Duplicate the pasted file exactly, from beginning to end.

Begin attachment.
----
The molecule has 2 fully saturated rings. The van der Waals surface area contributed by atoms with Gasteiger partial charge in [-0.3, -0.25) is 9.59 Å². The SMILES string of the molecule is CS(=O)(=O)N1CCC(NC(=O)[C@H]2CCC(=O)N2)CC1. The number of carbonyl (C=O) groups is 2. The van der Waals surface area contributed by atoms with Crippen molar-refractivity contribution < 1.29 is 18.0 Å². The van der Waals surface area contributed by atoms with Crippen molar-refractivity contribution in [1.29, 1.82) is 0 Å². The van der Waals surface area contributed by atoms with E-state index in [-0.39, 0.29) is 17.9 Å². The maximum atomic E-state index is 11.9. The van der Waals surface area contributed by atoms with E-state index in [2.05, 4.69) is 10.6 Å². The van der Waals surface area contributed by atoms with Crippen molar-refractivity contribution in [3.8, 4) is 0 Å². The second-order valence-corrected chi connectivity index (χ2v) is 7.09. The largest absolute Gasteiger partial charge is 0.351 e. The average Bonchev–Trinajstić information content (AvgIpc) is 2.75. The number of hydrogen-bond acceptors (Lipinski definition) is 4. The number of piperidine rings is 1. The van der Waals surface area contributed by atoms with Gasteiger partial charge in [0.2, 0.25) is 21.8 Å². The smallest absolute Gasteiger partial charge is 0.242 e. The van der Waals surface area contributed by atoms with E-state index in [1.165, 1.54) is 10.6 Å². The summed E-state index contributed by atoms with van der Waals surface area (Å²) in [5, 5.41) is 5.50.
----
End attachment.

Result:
The molecule has 2 fully saturated rings. The van der Waals surface area contributed by atoms with Gasteiger partial charge in [-0.3, -0.25) is 9.59 Å². The SMILES string of the molecule is CS(=O)(=O)N1CCC(NC(=O)[C@H]2CCC(=O)N2)CC1. The number of carbonyl (C=O) groups is 2. The van der Waals surface area contributed by atoms with Crippen molar-refractivity contribution < 1.29 is 18.0 Å². The van der Waals surface area contributed by atoms with Crippen molar-refractivity contribution in [1.29, 1.82) is 0 Å². The van der Waals surface area contributed by atoms with E-state index in [-0.39, 0.29) is 17.9 Å². The maximum atomic E-state index is 11.9. The van der Waals surface area contributed by atoms with E-state index in [2.05, 4.69) is 10.6 Å². The van der Waals surface area contributed by atoms with Crippen molar-refractivity contribution in [3.8, 4) is 0 Å². The second-order valence-corrected chi connectivity index (χ2v) is 7.09. The largest absolute Gasteiger partial charge is 0.351 e. The average Bonchev–Trinajstić information content (AvgIpc) is 2.75. The number of hydrogen-bond acceptors (Lipinski definition) is 4. The number of piperidine rings is 1. The van der Waals surface area contributed by atoms with Gasteiger partial charge in [0.2, 0.25) is 21.8 Å². The smallest absolute Gasteiger partial charge is 0.242 e. The van der Waals surface area contributed by atoms with E-state index in [1.165, 1.54) is 10.6 Å². The summed E-state index contributed by atoms with van der Waals surface area (Å²) in [5, 5.41) is 5.50.